- Agronomic: general hay and forage crops, grass (misc. perennial), hay
- Animals: bovine
- Animal Production: grazing management, inoculants, mineral supplements, pasture fertility, range improvement, grazing - rotational, feed/forage
- Crop Production: nutrient cycling
- Education and Training: extension, farmer to farmer, on-farm/ranch research
- Natural Resources/Environment: carbon sequestration
- Production Systems: agroecosystems, permaculture
- Soil Management: organic matter, soil analysis, nutrient mineralization, soil microbiology, soil quality/health
With the addition of tree claims containing Eastern Redcedar trees (subsequently referred to as cedar trees) and the suppression of prairie fires, the last few decades have seen an explosion of cedar tree growth across much of the central plain region. Pastures that were once a sea of grass are now dotted or completely covered with dense stands of cedar trees. A single, conical-shaped cedar tree in an open pasture can easily attain a diameter of 20 feet across at the base of the tree with the lower limbs making contact with the ground. The soil under a cedar tree is effectively removed from grass production. Under a cedar tree there is no vegetation suitable for grazing, nor is there adequate shade for cattle during the summer months. One hundred thirty-nine cedar trees with a 20 feet diameter removes an acre of pasture from grass production. Less grass means less carrying capacity for the land which directly impacts the ranch's profitability.
As time and resources permit, we are removing the female trees to slow down the encroachment of cedar trees, thinning thick stands of cedar trees so sunlight can reach the soil and removing the lower limbs on many of the remaining cedar trees so shade is provided for use by the cattle during the summer months. Fat cattle with adequate shade remain cooler and have better daily gains.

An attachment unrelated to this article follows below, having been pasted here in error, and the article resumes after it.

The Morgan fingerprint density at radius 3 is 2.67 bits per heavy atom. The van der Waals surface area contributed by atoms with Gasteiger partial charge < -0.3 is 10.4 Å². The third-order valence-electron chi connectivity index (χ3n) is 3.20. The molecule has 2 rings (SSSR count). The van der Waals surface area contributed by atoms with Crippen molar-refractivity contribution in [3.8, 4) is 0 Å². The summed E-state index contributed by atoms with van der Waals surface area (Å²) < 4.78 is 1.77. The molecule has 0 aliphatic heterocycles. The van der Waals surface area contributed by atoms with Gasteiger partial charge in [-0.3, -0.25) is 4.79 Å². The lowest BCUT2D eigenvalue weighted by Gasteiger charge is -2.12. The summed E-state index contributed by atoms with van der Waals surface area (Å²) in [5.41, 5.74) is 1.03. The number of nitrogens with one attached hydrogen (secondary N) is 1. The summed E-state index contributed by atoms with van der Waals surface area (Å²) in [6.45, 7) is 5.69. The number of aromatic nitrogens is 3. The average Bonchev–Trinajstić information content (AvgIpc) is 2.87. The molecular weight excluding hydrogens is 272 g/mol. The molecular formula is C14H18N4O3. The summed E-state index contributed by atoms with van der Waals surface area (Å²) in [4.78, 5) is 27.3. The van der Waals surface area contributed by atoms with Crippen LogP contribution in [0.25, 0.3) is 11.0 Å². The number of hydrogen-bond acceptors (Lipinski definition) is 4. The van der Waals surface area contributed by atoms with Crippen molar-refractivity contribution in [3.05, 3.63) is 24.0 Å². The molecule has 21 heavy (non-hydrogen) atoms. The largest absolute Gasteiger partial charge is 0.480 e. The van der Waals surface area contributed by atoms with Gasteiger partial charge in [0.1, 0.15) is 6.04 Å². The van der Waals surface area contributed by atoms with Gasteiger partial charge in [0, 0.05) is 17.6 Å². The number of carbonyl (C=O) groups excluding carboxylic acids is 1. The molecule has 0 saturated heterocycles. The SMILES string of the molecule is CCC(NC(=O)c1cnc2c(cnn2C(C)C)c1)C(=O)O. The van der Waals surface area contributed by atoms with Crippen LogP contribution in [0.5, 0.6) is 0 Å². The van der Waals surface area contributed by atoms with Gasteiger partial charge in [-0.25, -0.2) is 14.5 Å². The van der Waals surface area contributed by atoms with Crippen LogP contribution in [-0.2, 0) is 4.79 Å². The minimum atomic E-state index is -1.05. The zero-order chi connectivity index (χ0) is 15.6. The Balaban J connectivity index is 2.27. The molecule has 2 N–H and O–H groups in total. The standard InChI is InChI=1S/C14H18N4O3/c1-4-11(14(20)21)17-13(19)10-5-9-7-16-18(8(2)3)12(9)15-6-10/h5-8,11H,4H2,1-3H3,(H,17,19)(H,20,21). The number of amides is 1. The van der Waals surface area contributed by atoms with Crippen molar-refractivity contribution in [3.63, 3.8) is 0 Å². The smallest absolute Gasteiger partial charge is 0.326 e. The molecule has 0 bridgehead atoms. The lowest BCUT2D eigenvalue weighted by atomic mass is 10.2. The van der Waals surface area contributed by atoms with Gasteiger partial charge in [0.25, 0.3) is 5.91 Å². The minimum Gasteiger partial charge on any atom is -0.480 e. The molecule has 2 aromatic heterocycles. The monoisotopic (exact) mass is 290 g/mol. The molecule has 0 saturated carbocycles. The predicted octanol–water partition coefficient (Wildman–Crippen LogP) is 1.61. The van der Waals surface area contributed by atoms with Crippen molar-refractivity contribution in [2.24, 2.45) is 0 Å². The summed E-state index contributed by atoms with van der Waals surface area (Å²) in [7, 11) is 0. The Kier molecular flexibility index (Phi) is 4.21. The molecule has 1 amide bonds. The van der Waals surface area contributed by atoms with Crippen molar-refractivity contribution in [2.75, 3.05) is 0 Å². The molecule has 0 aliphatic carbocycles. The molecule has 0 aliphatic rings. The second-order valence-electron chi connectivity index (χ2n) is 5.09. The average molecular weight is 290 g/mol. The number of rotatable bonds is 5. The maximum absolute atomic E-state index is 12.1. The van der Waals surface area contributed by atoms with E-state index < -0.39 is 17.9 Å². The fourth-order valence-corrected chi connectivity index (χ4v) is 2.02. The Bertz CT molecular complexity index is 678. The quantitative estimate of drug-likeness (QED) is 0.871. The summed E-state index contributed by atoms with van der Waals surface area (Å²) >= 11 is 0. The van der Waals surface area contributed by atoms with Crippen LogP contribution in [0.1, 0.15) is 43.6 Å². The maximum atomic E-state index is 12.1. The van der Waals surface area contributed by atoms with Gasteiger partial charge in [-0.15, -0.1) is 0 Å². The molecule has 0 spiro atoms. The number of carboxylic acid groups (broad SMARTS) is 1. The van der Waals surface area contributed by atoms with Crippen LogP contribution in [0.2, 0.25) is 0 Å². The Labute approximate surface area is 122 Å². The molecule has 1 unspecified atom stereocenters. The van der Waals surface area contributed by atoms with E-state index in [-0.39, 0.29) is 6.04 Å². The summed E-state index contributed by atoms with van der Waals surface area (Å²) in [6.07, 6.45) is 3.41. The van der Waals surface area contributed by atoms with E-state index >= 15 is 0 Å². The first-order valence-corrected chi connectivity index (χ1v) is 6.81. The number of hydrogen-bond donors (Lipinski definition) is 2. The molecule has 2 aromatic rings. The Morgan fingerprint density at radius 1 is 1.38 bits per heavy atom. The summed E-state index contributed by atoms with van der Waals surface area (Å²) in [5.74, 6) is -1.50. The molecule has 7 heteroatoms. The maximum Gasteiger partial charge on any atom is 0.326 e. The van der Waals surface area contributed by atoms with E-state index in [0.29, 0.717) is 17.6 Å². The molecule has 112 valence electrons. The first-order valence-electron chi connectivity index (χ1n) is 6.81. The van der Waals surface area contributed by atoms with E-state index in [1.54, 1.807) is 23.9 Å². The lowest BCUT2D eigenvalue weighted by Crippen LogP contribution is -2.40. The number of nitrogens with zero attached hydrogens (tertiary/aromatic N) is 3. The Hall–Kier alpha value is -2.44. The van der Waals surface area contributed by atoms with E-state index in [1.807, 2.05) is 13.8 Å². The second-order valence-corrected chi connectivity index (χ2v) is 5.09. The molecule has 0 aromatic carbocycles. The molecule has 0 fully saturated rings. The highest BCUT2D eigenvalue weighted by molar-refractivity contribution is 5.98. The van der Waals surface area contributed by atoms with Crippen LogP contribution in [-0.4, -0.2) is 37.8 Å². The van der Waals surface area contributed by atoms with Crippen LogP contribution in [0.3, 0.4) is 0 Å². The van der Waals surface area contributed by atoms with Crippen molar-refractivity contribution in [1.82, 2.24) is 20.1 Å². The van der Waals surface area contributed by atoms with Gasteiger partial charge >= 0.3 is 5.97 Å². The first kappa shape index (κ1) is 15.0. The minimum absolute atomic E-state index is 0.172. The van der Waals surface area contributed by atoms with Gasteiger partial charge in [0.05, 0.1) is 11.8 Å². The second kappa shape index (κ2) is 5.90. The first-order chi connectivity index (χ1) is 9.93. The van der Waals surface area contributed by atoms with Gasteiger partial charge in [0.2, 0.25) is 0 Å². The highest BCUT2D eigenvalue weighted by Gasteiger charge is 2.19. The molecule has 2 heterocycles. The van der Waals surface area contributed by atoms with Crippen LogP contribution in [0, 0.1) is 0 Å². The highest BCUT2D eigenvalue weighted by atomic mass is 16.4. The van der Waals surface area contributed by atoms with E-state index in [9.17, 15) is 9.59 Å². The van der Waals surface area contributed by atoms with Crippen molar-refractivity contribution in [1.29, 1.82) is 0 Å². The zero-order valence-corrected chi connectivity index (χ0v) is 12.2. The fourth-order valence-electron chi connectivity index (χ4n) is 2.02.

Previously, ridding the pasture of cut cedar trees has been accomplished by burning the tree piles during the winter months. With this grant we would like to investigate the feasibility of chipping the cedar trees and applying the resulting residue as mulch to sandy pasture soil. We believe using the cedar tree mulch will have the following benefits to the environment:
1) Slowly release carbon dioxide to the atmosphere. Burning cedar trees contributes directly to the atmospheric carbon dioxide level. Directing carbon to the soil will increase the carbon cycle time and enhance the soil's fertility.
2) Reduce soil temperature and retain soil moisture. Sparsely vegetated soil heats up much more than soil fully covered with vegetation; this causes much of the upper soil moisture to evaporate. Cedar mulch will help moderate the soil temperature and reduce evaporation. This will extend favorable conditions for the soil organisms to reclaim organic matter from the cedar mulch.
3) Increase soil humus content. With a greater retention of soil moisture the soil fungi and bacteria will be able to decompose the cedar mulch. This increase in biological activity should increase the soil humus content. An increase in soil humus content retains more soil moisture, providing more moisture for plant growth during the absence of rain.
4) Reduce soil erosion. A slow, soaking rain is easily adsorbed by the sandy soils commonly found in the Nebraska sandhills. As the rate of rain increases, run-off is much more likely to occur. Mulching the soil so all of the ground is covered with organic matter should greatly reduce run-off activity.